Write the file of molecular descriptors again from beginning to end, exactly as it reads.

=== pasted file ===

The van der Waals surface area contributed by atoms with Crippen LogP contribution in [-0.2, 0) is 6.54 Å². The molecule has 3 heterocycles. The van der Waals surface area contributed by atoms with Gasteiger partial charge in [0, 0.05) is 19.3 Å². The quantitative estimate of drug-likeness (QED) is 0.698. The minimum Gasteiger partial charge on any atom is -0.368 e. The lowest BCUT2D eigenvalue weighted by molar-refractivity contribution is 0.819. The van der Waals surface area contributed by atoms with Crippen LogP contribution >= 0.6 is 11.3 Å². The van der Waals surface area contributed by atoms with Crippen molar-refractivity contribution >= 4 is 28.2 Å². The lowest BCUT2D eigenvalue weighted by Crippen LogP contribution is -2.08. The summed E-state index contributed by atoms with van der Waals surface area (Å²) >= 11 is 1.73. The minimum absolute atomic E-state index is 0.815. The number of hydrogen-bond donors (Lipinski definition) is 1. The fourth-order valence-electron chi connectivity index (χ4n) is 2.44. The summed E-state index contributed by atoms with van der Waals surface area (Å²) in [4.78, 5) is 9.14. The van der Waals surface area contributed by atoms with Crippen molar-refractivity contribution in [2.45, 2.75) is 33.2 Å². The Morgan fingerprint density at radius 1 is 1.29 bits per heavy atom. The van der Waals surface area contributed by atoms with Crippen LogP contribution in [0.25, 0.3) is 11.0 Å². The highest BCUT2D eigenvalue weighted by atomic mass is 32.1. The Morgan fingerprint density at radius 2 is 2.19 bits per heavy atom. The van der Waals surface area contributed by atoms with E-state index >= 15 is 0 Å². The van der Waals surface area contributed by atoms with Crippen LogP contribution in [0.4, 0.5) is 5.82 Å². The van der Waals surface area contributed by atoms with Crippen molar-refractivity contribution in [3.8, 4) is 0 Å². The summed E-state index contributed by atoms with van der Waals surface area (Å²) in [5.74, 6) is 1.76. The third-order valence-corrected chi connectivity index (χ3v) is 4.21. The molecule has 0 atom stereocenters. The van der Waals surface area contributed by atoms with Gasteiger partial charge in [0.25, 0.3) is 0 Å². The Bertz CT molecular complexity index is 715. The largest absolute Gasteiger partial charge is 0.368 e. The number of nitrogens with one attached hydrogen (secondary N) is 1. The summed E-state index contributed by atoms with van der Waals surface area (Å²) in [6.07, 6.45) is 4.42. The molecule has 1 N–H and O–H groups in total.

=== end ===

The van der Waals surface area contributed by atoms with Crippen LogP contribution in [-0.2, 0) is 6.54 Å². The molecule has 3 heterocycles. The van der Waals surface area contributed by atoms with Gasteiger partial charge in [0, 0.05) is 19.3 Å². The quantitative estimate of drug-likeness (QED) is 0.698. The minimum Gasteiger partial charge on any atom is -0.368 e. The lowest BCUT2D eigenvalue weighted by molar-refractivity contribution is 0.819. The van der Waals surface area contributed by atoms with Crippen LogP contribution >= 0.6 is 11.3 Å². The van der Waals surface area contributed by atoms with Crippen molar-refractivity contribution >= 4 is 28.2 Å². The lowest BCUT2D eigenvalue weighted by Crippen LogP contribution is -2.08. The summed E-state index contributed by atoms with van der Waals surface area (Å²) >= 11 is 1.73. The minimum absolute atomic E-state index is 0.815. The number of hydrogen-bond donors (Lipinski definition) is 1. The fourth-order valence-electron chi connectivity index (χ4n) is 2.44. The summed E-state index contributed by atoms with van der Waals surface area (Å²) in [4.78, 5) is 9.14. The van der Waals surface area contributed by atoms with Crippen molar-refractivity contribution in [2.45, 2.75) is 33.2 Å². The Morgan fingerprint density at radius 1 is 1.29 bits per heavy atom. The van der Waals surface area contributed by atoms with Crippen LogP contribution in [0.25, 0.3) is 11.0 Å². The highest BCUT2D eigenvalue weighted by atomic mass is 32.1. The Morgan fingerprint density at radius 2 is 2.19 bits per heavy atom. The van der Waals surface area contributed by atoms with E-state index >= 15 is 0 Å². The van der Waals surface area contributed by atoms with Crippen LogP contribution in [0.4, 0.5) is 5.82 Å². The van der Waals surface area contributed by atoms with Crippen molar-refractivity contribution in [3.8, 4) is 0 Å². The summed E-state index contributed by atoms with van der Waals surface area (Å²) in [5.74, 6) is 1.76. The third-order valence-corrected chi connectivity index (χ3v) is 4.21. The molecule has 0 atom stereocenters. The van der Waals surface area contributed by atoms with Gasteiger partial charge in [0.25, 0.3) is 0 Å². The Bertz CT molecular complexity index is 715. The largest absolute Gasteiger partial charge is 0.368 e. The number of nitrogens with one attached hydrogen (secondary N) is 1. The summed E-state index contributed by atoms with van der Waals surface area (Å²) in [6.07, 6.45) is 4.42. The molecule has 1 N–H and O–H groups in total.